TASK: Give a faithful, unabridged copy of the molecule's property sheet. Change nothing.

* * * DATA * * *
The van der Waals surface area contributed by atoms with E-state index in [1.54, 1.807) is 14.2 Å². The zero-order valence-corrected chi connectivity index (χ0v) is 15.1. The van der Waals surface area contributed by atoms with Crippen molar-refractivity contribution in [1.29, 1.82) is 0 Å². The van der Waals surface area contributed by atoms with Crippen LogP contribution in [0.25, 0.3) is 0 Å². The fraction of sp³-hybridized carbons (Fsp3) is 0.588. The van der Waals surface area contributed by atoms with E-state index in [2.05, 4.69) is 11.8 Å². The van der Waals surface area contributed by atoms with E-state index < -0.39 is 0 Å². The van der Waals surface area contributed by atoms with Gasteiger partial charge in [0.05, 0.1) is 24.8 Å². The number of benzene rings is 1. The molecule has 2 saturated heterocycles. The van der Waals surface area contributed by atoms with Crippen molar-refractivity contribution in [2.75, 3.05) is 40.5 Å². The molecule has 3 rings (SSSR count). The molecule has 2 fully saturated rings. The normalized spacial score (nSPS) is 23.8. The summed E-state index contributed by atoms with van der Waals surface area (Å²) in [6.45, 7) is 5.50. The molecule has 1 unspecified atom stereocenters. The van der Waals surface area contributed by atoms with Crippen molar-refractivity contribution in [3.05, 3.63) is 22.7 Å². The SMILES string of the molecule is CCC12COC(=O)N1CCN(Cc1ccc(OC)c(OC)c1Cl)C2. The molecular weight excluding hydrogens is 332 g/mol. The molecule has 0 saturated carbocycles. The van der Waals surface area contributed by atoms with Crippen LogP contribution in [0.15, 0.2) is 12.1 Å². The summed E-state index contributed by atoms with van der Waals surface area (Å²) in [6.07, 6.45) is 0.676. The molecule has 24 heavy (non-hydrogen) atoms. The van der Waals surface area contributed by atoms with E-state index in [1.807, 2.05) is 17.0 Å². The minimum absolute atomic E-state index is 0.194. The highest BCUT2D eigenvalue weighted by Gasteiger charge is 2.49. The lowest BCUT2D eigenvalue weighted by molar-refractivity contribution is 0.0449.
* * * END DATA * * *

The van der Waals surface area contributed by atoms with E-state index in [1.54, 1.807) is 14.2 Å². The zero-order valence-corrected chi connectivity index (χ0v) is 15.1. The van der Waals surface area contributed by atoms with Crippen molar-refractivity contribution in [1.29, 1.82) is 0 Å². The van der Waals surface area contributed by atoms with Crippen LogP contribution in [0.25, 0.3) is 0 Å². The fraction of sp³-hybridized carbons (Fsp3) is 0.588. The van der Waals surface area contributed by atoms with E-state index in [2.05, 4.69) is 11.8 Å². The van der Waals surface area contributed by atoms with E-state index < -0.39 is 0 Å². The van der Waals surface area contributed by atoms with Gasteiger partial charge in [0.05, 0.1) is 24.8 Å². The number of benzene rings is 1. The molecule has 2 saturated heterocycles. The van der Waals surface area contributed by atoms with Crippen molar-refractivity contribution in [2.75, 3.05) is 40.5 Å². The molecule has 3 rings (SSSR count). The molecule has 2 fully saturated rings. The normalized spacial score (nSPS) is 23.8. The summed E-state index contributed by atoms with van der Waals surface area (Å²) in [6.45, 7) is 5.50. The molecule has 1 unspecified atom stereocenters. The van der Waals surface area contributed by atoms with Crippen molar-refractivity contribution in [3.05, 3.63) is 22.7 Å². The SMILES string of the molecule is CCC12COC(=O)N1CCN(Cc1ccc(OC)c(OC)c1Cl)C2. The molecular weight excluding hydrogens is 332 g/mol. The molecule has 0 saturated carbocycles. The van der Waals surface area contributed by atoms with Crippen LogP contribution in [0.15, 0.2) is 12.1 Å². The summed E-state index contributed by atoms with van der Waals surface area (Å²) in [6.07, 6.45) is 0.676. The molecule has 24 heavy (non-hydrogen) atoms. The van der Waals surface area contributed by atoms with E-state index in [1.807, 2.05) is 17.0 Å². The minimum absolute atomic E-state index is 0.194. The highest BCUT2D eigenvalue weighted by Gasteiger charge is 2.49. The lowest BCUT2D eigenvalue weighted by molar-refractivity contribution is 0.0449.